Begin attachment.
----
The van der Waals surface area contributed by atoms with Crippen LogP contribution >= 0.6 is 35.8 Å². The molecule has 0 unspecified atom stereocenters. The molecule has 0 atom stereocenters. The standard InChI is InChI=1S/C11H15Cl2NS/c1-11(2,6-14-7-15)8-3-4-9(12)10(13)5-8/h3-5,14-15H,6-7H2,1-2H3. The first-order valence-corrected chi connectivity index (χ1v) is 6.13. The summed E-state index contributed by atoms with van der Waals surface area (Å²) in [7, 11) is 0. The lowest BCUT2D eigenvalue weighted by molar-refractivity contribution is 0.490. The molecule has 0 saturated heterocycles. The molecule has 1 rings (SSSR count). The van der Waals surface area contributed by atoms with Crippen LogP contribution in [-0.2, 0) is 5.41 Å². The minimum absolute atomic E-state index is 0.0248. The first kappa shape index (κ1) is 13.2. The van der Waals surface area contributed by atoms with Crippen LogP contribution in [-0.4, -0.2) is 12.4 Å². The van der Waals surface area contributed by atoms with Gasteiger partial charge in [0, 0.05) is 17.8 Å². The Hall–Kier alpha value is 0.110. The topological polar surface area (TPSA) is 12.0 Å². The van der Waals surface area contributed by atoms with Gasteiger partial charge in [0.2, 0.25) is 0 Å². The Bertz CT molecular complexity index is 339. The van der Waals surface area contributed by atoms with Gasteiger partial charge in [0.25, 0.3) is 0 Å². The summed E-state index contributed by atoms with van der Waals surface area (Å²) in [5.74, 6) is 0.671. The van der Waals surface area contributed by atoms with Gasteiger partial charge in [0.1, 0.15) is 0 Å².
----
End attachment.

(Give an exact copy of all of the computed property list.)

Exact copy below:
The van der Waals surface area contributed by atoms with Crippen LogP contribution >= 0.6 is 35.8 Å². The molecule has 0 unspecified atom stereocenters. The molecule has 0 atom stereocenters. The standard InChI is InChI=1S/C11H15Cl2NS/c1-11(2,6-14-7-15)8-3-4-9(12)10(13)5-8/h3-5,14-15H,6-7H2,1-2H3. The first-order valence-corrected chi connectivity index (χ1v) is 6.13. The summed E-state index contributed by atoms with van der Waals surface area (Å²) in [7, 11) is 0. The lowest BCUT2D eigenvalue weighted by molar-refractivity contribution is 0.490. The molecule has 0 saturated heterocycles. The molecule has 1 rings (SSSR count). The van der Waals surface area contributed by atoms with Crippen LogP contribution in [-0.2, 0) is 5.41 Å². The minimum absolute atomic E-state index is 0.0248. The first kappa shape index (κ1) is 13.2. The van der Waals surface area contributed by atoms with Crippen LogP contribution in [-0.4, -0.2) is 12.4 Å². The van der Waals surface area contributed by atoms with Gasteiger partial charge in [0, 0.05) is 17.8 Å². The Hall–Kier alpha value is 0.110. The topological polar surface area (TPSA) is 12.0 Å². The van der Waals surface area contributed by atoms with Gasteiger partial charge in [0.2, 0.25) is 0 Å². The Bertz CT molecular complexity index is 339. The van der Waals surface area contributed by atoms with Gasteiger partial charge in [0.25, 0.3) is 0 Å². The summed E-state index contributed by atoms with van der Waals surface area (Å²) in [5.74, 6) is 0.671. The van der Waals surface area contributed by atoms with Gasteiger partial charge in [0.1, 0.15) is 0 Å².